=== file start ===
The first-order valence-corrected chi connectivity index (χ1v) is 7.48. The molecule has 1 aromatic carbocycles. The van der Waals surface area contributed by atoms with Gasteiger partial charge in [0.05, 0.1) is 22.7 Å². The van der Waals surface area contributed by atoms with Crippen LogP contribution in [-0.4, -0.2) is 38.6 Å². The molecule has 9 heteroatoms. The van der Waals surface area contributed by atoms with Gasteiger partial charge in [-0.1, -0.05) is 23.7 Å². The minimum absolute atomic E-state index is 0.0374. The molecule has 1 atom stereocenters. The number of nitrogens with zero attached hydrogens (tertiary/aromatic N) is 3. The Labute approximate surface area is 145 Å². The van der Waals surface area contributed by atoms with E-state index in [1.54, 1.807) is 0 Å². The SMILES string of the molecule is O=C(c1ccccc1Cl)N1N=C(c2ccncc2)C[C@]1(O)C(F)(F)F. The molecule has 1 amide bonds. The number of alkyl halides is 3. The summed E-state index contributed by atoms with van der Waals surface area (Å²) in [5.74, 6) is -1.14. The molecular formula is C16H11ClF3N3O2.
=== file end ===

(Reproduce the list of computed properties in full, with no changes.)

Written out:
The first-order valence-corrected chi connectivity index (χ1v) is 7.48. The molecule has 1 aromatic carbocycles. The van der Waals surface area contributed by atoms with Gasteiger partial charge in [0.05, 0.1) is 22.7 Å². The van der Waals surface area contributed by atoms with Crippen LogP contribution in [-0.4, -0.2) is 38.6 Å². The molecule has 9 heteroatoms. The van der Waals surface area contributed by atoms with Gasteiger partial charge in [-0.1, -0.05) is 23.7 Å². The minimum absolute atomic E-state index is 0.0374. The molecule has 1 atom stereocenters. The number of nitrogens with zero attached hydrogens (tertiary/aromatic N) is 3. The Labute approximate surface area is 145 Å². The van der Waals surface area contributed by atoms with E-state index in [1.54, 1.807) is 0 Å². The SMILES string of the molecule is O=C(c1ccccc1Cl)N1N=C(c2ccncc2)C[C@]1(O)C(F)(F)F. The molecule has 1 amide bonds. The number of alkyl halides is 3. The summed E-state index contributed by atoms with van der Waals surface area (Å²) in [5.74, 6) is -1.14. The molecular formula is C16H11ClF3N3O2.